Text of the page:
Data analysis for plaque index showed a statistically significant () difference before and after the intervention.

4. Discussion

Oral health has a clear impact on the health of the body. The health of oral tissues depends on the effective removal of debris and plaque from dental surfaces. Observing this important issue in children is possible with continuous education and adherence. Awareness of the child about the importance and necessity of oral hygiene along with effective health education can play an important role in improving dental and oral tissue health [14].

The current study was performed in 2019 and involved 119 primary school students from different areas of Qazvin. According to the results of the present study, the dental plaque index of students before the training intervention was at a moderate level. Although, with face-to-face training and students' cooperation, this amount was significantly reduced and dental plaque index before and after the study had a statistically significant difference.

The positive effect of one-on-one health education has been confirmed in other studies, despite being time-consuming and energy-intensive. Ahmad et al.’s study state that the inclusion of health education in children’s educational curriculum, which includes brushing techniques, can have a significant impact on children's oral health [5]. Raj et al.’s study also found that after an effective health education, the percentage of students who brushed regularly and daily increased from 4.1% to 9.9%. In his study, the number of students who never brushed their teeth significantly decreased after the educational intervention [17]. These results are similar to the results of Hajimiri et al. [3] and Ferrazzano et al. [16].

The health educational method used in this study was face-to-face and practical education with the participation of students. Based on the literature, the most basic method of health education is the method in which the learner is involved in education. The Alhayek et al. study compared two traditional teaching methods with animation-based teaching to improve children’s oral health. In their study, it was stated that the use of animation in educating children was associated with less effort in education and was more understandable and tangible for children [10].

Angelopoulou et al. study employed a similar method, comparing traditional methods of health education with experimental methods combined with a seminar training teachers and learners' involvement in education. The study also confirms the effect of new education in improving students’ oral health [11]. However, Ahmad et al. study used the lecture method, which is the simplest, most accessible, and most common method of health education [5].

The use of face-to-face teaching methods is strongly dependent on the skill of the instructor. In Hendi et al.’s study, it is stated that if the instructor-student is taught in standard methods, learners can be brought to the desired practical skills [15]. Khorakian et al. have also reported the effect of using a trained student more than the teacher, which can be due to the closest match between the age of the educator student and the learners, which increases the effect of words and doubles the motivation to learn [12]. In Haleem et al.’s study, the effectiveness of health education by a trained student was equivalent to that provided by a dentist and a teacher, and perhaps greater acceptance of this type of education was recorded by learners [18].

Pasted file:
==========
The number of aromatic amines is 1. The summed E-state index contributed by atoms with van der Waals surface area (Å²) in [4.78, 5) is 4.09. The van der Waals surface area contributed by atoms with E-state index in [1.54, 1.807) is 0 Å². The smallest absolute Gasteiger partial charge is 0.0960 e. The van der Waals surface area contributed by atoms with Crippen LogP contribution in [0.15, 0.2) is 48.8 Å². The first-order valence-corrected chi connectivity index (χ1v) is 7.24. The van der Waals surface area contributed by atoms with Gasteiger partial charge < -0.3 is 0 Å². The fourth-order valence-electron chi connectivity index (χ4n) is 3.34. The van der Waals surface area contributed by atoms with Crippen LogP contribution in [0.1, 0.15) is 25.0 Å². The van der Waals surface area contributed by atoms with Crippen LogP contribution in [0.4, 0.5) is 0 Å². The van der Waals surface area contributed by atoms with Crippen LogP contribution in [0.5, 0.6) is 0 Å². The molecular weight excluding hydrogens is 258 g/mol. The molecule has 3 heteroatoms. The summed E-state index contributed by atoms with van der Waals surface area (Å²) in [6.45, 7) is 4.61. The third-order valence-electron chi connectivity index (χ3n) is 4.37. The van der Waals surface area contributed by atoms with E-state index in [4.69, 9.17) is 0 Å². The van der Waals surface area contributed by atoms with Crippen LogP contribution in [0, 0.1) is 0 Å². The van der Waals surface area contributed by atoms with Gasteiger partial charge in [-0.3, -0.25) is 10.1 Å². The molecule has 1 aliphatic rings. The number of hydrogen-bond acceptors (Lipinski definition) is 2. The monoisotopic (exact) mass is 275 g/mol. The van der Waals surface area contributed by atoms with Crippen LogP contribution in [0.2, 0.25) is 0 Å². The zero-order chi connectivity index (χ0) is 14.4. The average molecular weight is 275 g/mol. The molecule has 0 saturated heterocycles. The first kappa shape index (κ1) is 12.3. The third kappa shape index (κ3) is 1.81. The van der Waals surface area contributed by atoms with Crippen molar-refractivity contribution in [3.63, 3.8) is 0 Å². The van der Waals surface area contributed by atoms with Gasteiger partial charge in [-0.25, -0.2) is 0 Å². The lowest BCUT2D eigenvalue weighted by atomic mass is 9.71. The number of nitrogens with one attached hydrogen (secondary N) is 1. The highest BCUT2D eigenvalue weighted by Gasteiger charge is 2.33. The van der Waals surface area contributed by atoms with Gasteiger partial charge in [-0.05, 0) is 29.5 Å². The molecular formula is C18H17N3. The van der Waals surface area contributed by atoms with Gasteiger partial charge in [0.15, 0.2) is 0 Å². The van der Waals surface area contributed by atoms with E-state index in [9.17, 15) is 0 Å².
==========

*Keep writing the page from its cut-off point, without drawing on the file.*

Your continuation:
Eley et al. study found that students’ knowledge of proper hygiene was poor, but proper training by a trained and experienced person could play an important role in improving oral health [7]. In Angelopoulos et al. study, 9-year-old students were asked to participate. According to the research conducted thus far, students of this age have the ability to be taught, have the ability of logical thinking, and can participate in group work and analyze the results [11]. Jain et al. have also examined the health education of teachers in the same age group [4].

One of the limitations of the present study was the time limit and access to students to re-evaluate the impact of this training on oral health survival because it coincides with the Covid-19 pandemic. Also, the decrease in the number of samples from 150 to 119 was due to the exclusion of students from the study due to a variety of reasons such as illness and drug use, lack of cooperation in observing the principles of the study, and absence in the second examination session. Due to the pandemic, it was not possible to continue the study and resampling. Also, the release of the results was delayed in the hope of ending the pandemic.

Given the potential for temporary effects of health education, which has been confirmed in other studies [13], we suggest that frequent and accessible review training be provided to students and families. Also, a systematic review study conducted by Stein has shown that the long-term effects of this education on children are not very obvious and there is a need for repeated studies in this field [1]. On the other hand, strict observance of hygienic points and standard protocol will be more effective with parental supervision and education, and it is recommended that in future studies, parents’ participation and support in carrying out the study should be motivated. In the next studies, in addition to using mechanical methods and face-to-face training for dental plaque control, it is suggested to use remineralizing agents, such as biomimetic zinc-substituted hydroxyapatite for the remineralization of the enamel surface and reduce the incidence of dental caries [19].

5. Conclusions

Based on the present study, encouraging and creating positive motivation among students along with proper teaching of oral hygiene methods can play a significant role in oral and dental health. This study also states that using face-to-face training methods along with involving the individual in learning is very helpful.

Data Availability

The data used to support the findings of this study are included within the article.

Conflicts of Interest

The authors declare that they have no conflicts of interest.

Acknowledgments

This study has been approved by the Research Ethics Committee of Qazvin University of Medical Sciences (code IR.QUMS.REC.1397.365). The support of Qazvin University of Medical Sciences for cooperation in this research is thanked and appreciated.